The European Union could ban the import and transit of some fuel oil from Russia around six months ahead of the planned deadline, an EU official and four traders told Reuters.
The EU has been reducing imports of Russian oil products since March, after Moscow sent thousands of troops into Ukraine, and agreed a full ban from February 2023.
However, the import and transit of Russian coal is being stopped sooner – from August 10, and technically may include fuel oil.
EU bans are based on so-called Combined Nomenclature (CN) codes used by customs. One of the codes being used for the coal ban is 2707, which also refers to: “Oils and other products of the distillation of high temperature coal tar; similar products in which the weight of the aromatic constituents exceeds that of the non-aromatic constituents.”
The customs code is declared by the exporter of the product.
Normally, oil products refined from crude oil have a different CN code – 2710. However, fuel oil contains aromatics that almost always exceed 50%.
Some oil products not produced from coal distillation could also be classified under code 2707 if they have chemical similarities, an EU official told Reuters, asking not to be named because of restrictions in talking to the media.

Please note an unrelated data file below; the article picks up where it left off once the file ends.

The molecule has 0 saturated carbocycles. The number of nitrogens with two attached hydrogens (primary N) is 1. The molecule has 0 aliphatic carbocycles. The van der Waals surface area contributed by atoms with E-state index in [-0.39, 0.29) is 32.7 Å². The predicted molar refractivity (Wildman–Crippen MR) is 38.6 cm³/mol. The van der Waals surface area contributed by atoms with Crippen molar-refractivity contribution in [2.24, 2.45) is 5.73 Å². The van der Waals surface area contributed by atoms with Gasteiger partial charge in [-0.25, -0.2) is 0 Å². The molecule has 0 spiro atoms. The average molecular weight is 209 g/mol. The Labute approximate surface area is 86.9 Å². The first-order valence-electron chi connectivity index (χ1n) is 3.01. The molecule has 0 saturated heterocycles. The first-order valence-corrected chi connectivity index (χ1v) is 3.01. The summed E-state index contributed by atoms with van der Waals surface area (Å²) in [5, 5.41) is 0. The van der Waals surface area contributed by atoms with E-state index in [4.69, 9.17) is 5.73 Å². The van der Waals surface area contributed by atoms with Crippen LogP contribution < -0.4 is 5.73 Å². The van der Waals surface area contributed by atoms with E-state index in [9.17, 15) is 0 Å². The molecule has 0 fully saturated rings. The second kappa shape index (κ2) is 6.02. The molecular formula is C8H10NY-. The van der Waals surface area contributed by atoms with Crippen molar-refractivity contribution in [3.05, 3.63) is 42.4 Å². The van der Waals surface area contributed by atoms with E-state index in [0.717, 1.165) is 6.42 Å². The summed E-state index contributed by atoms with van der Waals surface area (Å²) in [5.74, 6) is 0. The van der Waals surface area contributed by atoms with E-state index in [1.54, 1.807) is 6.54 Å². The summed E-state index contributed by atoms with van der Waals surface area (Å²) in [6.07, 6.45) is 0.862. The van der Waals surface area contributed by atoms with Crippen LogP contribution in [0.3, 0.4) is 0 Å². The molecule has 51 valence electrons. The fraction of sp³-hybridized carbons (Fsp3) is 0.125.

Two traders involved in Russian fuel oil trading said the potentially affected volumes would not be large.
“Only small volumes (of fuel oil) are exported now from Russia directly to the European countries,” one said.
The bulk of cargoes carrying Russian fuel oil were destined in recent months to the UAE oil hub of Fujairah and ship-to-ship transfer infrastructure off Greece’s Kalamata port.
In the event of an early EU ban on fuel oil, buyers could divert more cargoes for ship-to-ship transfers and to the Asian market, traders said.
In June, only about 500,000 tons of the total 3.5 million of Russian fuel oil exports were supplied directly from Russian ports to EU countries, Reuters calculations based on Refinitiv data show.
More than a quarter of the 500,000 tons was shipped last month from Russia to Estonia and Latvia, which store and transfer the oil products to other destinations. [Reuters]